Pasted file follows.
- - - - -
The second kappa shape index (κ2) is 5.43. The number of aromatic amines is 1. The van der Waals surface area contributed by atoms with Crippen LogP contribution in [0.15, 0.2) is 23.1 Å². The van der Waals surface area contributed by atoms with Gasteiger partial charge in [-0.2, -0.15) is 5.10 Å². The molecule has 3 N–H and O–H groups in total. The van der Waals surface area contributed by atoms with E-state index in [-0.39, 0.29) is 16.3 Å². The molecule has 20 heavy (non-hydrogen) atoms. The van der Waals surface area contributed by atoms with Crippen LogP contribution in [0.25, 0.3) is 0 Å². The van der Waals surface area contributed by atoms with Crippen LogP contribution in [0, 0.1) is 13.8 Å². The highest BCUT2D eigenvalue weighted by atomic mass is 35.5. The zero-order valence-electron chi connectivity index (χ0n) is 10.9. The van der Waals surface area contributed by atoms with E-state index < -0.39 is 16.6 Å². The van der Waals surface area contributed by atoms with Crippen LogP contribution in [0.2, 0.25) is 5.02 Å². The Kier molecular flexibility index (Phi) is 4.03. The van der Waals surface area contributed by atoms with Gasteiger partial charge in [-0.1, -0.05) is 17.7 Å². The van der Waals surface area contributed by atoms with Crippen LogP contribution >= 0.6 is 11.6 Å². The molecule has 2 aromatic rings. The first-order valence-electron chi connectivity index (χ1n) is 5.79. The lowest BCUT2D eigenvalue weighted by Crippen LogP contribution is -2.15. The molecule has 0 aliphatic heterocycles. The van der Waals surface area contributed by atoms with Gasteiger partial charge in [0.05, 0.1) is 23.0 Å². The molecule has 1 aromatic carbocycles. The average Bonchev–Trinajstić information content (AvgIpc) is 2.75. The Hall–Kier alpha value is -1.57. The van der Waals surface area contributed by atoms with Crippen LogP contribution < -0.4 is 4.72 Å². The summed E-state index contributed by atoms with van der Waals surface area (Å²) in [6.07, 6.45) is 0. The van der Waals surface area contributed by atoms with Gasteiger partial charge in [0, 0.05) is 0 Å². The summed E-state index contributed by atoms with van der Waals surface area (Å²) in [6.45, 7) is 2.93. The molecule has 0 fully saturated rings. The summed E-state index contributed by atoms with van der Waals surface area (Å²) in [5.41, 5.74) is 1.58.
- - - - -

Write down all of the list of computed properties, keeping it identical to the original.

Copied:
The second kappa shape index (κ2) is 5.43. The number of aromatic amines is 1. The van der Waals surface area contributed by atoms with Crippen LogP contribution in [0.15, 0.2) is 23.1 Å². The van der Waals surface area contributed by atoms with Gasteiger partial charge in [-0.2, -0.15) is 5.10 Å². The molecule has 3 N–H and O–H groups in total. The van der Waals surface area contributed by atoms with E-state index in [-0.39, 0.29) is 16.3 Å². The molecule has 20 heavy (non-hydrogen) atoms. The van der Waals surface area contributed by atoms with Crippen LogP contribution in [0.25, 0.3) is 0 Å². The van der Waals surface area contributed by atoms with Crippen LogP contribution in [0, 0.1) is 13.8 Å². The highest BCUT2D eigenvalue weighted by atomic mass is 35.5. The zero-order valence-electron chi connectivity index (χ0n) is 10.9. The van der Waals surface area contributed by atoms with E-state index < -0.39 is 16.6 Å². The van der Waals surface area contributed by atoms with Crippen LogP contribution in [0.2, 0.25) is 5.02 Å². The Kier molecular flexibility index (Phi) is 4.03. The van der Waals surface area contributed by atoms with Gasteiger partial charge in [-0.1, -0.05) is 17.7 Å². The van der Waals surface area contributed by atoms with Crippen LogP contribution >= 0.6 is 11.6 Å². The molecule has 2 aromatic rings. The first-order valence-electron chi connectivity index (χ1n) is 5.79. The lowest BCUT2D eigenvalue weighted by Crippen LogP contribution is -2.15. The molecule has 0 aliphatic heterocycles. The van der Waals surface area contributed by atoms with Gasteiger partial charge in [0.05, 0.1) is 23.0 Å². The molecule has 1 aromatic carbocycles. The average Bonchev–Trinajstić information content (AvgIpc) is 2.75. The Hall–Kier alpha value is -1.57. The van der Waals surface area contributed by atoms with Crippen LogP contribution < -0.4 is 4.72 Å². The summed E-state index contributed by atoms with van der Waals surface area (Å²) in [6.07, 6.45) is 0. The van der Waals surface area contributed by atoms with Gasteiger partial charge in [0, 0.05) is 0 Å². The summed E-state index contributed by atoms with van der Waals surface area (Å²) in [6.45, 7) is 2.93. The molecule has 0 fully saturated rings. The summed E-state index contributed by atoms with van der Waals surface area (Å²) in [5.41, 5.74) is 1.58.